1. ^ a b c d e f Lixion A. Avila (October 17, 1999). Preliminary Report: Hurricane Greg (PDF) (Report). Miami, Florida: National Hruricane Center. pp. 1, 6. Retrieved April 27, 2017. 
  2. ^ John L. Beven II (September 5, 1999). Tropical Depression Twelve-E Discussion Number 1 (Report). Miami, Florida: National Hurricane Center. Retrieved April 27, 2017. 
  3. ^ John L. Beven II (September 5, 1999). Tropical Storm Greg Discussion Number 2 (Report). Miami, Florida: National Hurricane Center. Retrieved April 27, 2017. 
  4. ^ Richard J. Pasch (September 6, 1999). Tropical Storm Greg Discussion Number 4 (Report). Miami, Florida: National Hurricane Center. Retrieved April 27, 2017. 
  5. ^ Miles B. Lawrence (September 5, 1999). Tropical Storm Greg Discussion Number 3 (Report). Miami, Florida: National Hurricane Center. Retrieved April 27, 2017. 
  6. ^ John L. Beven II (September 6, 1999). Hurricane Greg Discussion Number 6 (Report). Miami, Florida: National Hurricane Center. Retrieved April 27, 2017. 
  7. ^ John L. Beven II (September 7, 1999). Hurricane Greg Discussion Number 9 (Report). Miami, Florida: National Hurricane Center. Retrieved April 27, 2017. 
  8. ^ Lixion A. Avila (September 7, 1999). Tropical Storm Greg Discussion Number 11 (Report). Miami, Florida: National Hurricane Center. Retrieved April 27, 2017. 
  9. ^ Jim Moret; Harris Whitbeck (September 7, 1999). "Tropical Storm Greg Pounds Coastal States of Mexico". The Associated Press.   – via Lexis Nexis (subscription required)
  10. ^ a b "Mexico's Pacific coast bracing for hurricane Greg". The Associated Press. September 7, 1999.   – via Lexis Nexis (subscription required)
  11. ^ Michelle Ray Ortiz (September 7, 1999). "Hurricane Greg lashes tip of Mexico's Baja California peninsula". The Associated Press.   – via Lexis Nexis (subscription required)
  12. ^ a b Mexicans flee tropical storm: More than 1,000 people were rescued from three coastal states after a tropical storm hit the Pacific Coast (Report). The Associated Press. September 7, 1999.   – via Lexis Nexis (subscription required)
  13. ^ a b Michelle Ray Ortiz (September 6, 1999). "Hundreds evacuated as Hurricane Greg forms, heads toward Mexican resort". The Associated Press.   – via Lexis Nexis (subscription required)
  14. ^ Michelle Ray Ortiz (September 7, 1999). "Hurricane Greg dumps rain, strands tourists in Mexican resort". The Associated Press.   – via Lexis Nexis (subscription required)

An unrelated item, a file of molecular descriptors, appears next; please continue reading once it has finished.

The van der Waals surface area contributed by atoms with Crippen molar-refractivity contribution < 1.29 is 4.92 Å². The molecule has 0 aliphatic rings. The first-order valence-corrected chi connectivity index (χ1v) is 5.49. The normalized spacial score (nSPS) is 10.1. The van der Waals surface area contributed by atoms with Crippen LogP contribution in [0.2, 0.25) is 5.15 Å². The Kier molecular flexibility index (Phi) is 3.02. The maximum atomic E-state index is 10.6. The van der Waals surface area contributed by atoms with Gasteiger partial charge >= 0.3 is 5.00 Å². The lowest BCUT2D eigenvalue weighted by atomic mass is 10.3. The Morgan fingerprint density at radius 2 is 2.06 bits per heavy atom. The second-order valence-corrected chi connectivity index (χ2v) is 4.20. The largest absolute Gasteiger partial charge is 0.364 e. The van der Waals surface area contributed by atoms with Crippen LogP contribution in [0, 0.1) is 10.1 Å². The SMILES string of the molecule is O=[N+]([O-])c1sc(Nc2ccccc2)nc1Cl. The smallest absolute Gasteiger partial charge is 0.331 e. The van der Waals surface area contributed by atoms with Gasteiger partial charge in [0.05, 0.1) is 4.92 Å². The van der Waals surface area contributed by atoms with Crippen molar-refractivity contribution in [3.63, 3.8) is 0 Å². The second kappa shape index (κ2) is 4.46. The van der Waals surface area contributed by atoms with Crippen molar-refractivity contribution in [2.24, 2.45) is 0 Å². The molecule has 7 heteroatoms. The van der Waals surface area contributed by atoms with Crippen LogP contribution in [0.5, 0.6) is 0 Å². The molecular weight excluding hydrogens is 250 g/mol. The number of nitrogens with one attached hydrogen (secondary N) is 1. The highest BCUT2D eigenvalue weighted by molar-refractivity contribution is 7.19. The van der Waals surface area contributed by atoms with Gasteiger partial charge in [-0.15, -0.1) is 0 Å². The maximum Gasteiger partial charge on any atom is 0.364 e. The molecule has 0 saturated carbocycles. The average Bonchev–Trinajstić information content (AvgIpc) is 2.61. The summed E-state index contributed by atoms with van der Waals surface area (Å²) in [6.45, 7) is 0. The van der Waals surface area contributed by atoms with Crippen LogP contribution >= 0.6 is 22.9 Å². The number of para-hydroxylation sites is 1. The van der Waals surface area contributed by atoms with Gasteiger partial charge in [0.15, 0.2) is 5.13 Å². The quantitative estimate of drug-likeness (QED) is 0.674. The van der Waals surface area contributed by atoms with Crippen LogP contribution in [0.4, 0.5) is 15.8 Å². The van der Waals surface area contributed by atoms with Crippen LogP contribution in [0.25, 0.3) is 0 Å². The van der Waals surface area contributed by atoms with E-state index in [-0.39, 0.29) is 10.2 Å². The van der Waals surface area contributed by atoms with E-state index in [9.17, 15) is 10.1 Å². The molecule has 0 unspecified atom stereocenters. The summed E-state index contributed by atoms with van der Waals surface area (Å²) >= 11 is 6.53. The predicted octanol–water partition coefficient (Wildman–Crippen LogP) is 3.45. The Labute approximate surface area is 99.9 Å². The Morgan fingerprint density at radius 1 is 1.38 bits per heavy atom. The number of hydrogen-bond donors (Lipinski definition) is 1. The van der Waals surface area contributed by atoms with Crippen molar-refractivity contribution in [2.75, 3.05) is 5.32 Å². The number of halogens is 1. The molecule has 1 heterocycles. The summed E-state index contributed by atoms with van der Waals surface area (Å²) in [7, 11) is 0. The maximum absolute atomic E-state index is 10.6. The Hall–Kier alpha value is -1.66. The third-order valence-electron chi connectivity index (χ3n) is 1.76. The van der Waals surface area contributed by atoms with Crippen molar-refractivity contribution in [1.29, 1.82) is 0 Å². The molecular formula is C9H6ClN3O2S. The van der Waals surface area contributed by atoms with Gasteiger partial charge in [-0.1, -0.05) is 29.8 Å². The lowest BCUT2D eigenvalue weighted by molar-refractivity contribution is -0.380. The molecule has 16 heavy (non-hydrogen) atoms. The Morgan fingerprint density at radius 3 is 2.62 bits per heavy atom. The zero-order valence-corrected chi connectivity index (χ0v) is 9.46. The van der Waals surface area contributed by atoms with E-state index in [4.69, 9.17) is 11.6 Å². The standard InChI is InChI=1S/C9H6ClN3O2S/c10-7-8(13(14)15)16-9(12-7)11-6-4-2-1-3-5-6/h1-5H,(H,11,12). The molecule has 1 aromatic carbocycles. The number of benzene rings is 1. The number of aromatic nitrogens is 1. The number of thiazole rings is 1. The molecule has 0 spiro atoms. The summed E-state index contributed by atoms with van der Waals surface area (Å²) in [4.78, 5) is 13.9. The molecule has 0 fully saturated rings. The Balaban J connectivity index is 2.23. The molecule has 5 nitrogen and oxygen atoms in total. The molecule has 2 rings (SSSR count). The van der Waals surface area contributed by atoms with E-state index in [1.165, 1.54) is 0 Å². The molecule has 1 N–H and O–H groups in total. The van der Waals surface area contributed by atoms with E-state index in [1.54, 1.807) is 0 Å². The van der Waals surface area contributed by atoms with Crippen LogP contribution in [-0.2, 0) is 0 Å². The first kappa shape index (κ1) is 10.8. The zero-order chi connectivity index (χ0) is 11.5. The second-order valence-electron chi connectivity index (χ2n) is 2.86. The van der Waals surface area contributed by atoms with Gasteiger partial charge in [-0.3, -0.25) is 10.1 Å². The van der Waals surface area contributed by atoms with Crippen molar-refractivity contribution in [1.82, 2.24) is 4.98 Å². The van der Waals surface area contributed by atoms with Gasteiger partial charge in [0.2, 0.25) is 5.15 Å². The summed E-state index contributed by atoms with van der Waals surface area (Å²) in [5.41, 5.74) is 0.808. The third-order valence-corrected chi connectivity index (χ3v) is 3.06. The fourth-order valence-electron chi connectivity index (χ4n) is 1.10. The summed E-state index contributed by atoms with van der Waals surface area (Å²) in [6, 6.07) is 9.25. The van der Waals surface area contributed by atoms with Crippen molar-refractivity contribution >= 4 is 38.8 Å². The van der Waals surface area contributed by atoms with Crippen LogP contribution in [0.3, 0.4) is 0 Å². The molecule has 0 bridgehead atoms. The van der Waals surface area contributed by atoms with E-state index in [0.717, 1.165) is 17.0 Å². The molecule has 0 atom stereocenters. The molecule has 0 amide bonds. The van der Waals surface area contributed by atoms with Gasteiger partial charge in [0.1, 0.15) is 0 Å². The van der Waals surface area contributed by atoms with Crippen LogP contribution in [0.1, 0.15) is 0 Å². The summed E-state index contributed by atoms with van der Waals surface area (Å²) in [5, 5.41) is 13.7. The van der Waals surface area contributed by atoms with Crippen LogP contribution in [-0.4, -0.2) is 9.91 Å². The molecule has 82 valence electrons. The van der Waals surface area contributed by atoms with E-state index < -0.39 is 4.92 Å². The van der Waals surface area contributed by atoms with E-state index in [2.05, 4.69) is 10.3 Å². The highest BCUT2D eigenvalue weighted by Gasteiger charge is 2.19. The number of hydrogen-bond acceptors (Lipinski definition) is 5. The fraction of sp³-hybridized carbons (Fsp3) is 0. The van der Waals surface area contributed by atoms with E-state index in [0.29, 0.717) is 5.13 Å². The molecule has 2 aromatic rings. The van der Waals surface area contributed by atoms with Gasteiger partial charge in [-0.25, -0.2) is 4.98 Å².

15. ^ "Tropical storms form off Pacific, Gulf coasts of Mexico". The Associated Press. September 5, 1999.   – via Lexis Nexis (subscription required)
  16. ^ David M. Roth. Hurricane Greg - September 1-10, 1999 (Report). Weather Prediction Center. Retrieved April 28, 2017. 
  17. ^ "Desastres y Tragedias" (in Spanish). El Universal. December 26, 1999. Retrieved April 28, 2017. 
  18. ^ a b "10 dead as Hurricane Greg lashes Mexico". The Associated Press. September 7, 1999.   – via Lexis Nexis (subscription required)
  19. ^ "Alerta roja en seis entidades ante la cercansa del huracan Greg" (in Spanish). La Jornada. September 7, 1999. Retrieved April 28, 2017. 
  20. ^ "Tropical storm Greg leaves Mexico, with 10 dead and thousands homeless". The Associated Press. September 8, 1999.   – via Lexis Nexis (subscription required)
  21. ^ "Storm Kills 10 in Mexico". The Associated Press. September 8, 1999.   – via Lexis Nexis (subscription required)
  22. ^ "Incorrecto, el trabajo preventivo en hidroelectricas" (in Spanish). La Jornada. October 20, 1999. Retrieved April 28, 2017. 
  23. ^ Stephen Voss (September 8, 1999). "Storm toll reaches nine dead in Mexico". The Associated Press.   – via Lexis Nexis (subscription required)
  24. ^ Michelle Ray Ortiz (September 8, 1999). "Greg ruins homes, vacations before moving out into Pacific". The Associated Press.   – via Lexis Nexis (subscription required)
  25. ^ "Hurricane brought urgently needed rainfall to Mexico: Now downgraded to a tropical storm, Greg is drifting away into the Pacific, leaving roads ravaged". The Associated Press. September 9, 1999. 
  26. ^ Michelle Ray Ortiz (September 8, 1999). "Hurricane Greg dumps rain, strands tourists in Mexican resort". The Associated Press.   – via Lexis Nexis (subscription required)
  27. ^ a b Rodney Foo (September 9, 1999). "Spectacular Storm Rumbles through Thunder, Rain Blamed on Hurricane Greg". The Associated Press.   – via Lexis Nexis (subscription required)
  28. ^ David Tuller; et al. (September 9, 1999). "Surprise Thunderstorm Booms Through Bay Area / Flashy lightning display -- power lines downed". SF Gate. Retrieved April 28, 2017.